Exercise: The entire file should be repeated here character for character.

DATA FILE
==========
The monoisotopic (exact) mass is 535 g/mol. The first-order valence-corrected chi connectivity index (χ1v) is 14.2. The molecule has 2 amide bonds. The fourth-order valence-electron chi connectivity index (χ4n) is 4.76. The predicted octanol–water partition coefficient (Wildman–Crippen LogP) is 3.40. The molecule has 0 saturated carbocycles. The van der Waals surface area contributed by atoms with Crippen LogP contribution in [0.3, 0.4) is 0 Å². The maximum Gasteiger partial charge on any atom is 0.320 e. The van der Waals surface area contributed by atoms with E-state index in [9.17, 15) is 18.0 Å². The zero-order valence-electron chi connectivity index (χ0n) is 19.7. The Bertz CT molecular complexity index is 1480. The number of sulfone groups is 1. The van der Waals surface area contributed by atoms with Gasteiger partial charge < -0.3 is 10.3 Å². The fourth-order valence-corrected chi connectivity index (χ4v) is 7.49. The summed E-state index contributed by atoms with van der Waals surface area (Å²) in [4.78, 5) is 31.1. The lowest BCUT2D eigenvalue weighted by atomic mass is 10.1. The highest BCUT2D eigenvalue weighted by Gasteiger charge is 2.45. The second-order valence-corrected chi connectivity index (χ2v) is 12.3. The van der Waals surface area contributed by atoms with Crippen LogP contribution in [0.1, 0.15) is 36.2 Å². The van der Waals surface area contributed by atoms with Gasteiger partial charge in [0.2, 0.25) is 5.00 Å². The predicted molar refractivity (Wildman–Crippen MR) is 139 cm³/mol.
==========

The monoisotopic (exact) mass is 535 g/mol. The first-order valence-corrected chi connectivity index (χ1v) is 14.2. The molecule has 2 amide bonds. The fourth-order valence-electron chi connectivity index (χ4n) is 4.76. The predicted octanol–water partition coefficient (Wildman–Crippen LogP) is 3.40. The molecule has 0 saturated carbocycles. The van der Waals surface area contributed by atoms with Crippen LogP contribution in [0.3, 0.4) is 0 Å². The maximum Gasteiger partial charge on any atom is 0.320 e. The van der Waals surface area contributed by atoms with E-state index in [9.17, 15) is 18.0 Å². The zero-order valence-electron chi connectivity index (χ0n) is 19.7. The Bertz CT molecular complexity index is 1480. The number of sulfone groups is 1. The van der Waals surface area contributed by atoms with Gasteiger partial charge < -0.3 is 10.3 Å². The fourth-order valence-corrected chi connectivity index (χ4v) is 7.49. The summed E-state index contributed by atoms with van der Waals surface area (Å²) in [4.78, 5) is 31.1. The lowest BCUT2D eigenvalue weighted by atomic mass is 10.1. The highest BCUT2D eigenvalue weighted by Gasteiger charge is 2.45. The second-order valence-corrected chi connectivity index (χ2v) is 12.3. The van der Waals surface area contributed by atoms with Crippen LogP contribution in [0.1, 0.15) is 36.2 Å². The van der Waals surface area contributed by atoms with Gasteiger partial charge in [0.2, 0.25) is 5.00 Å². The predicted molar refractivity (Wildman–Crippen MR) is 139 cm³/mol.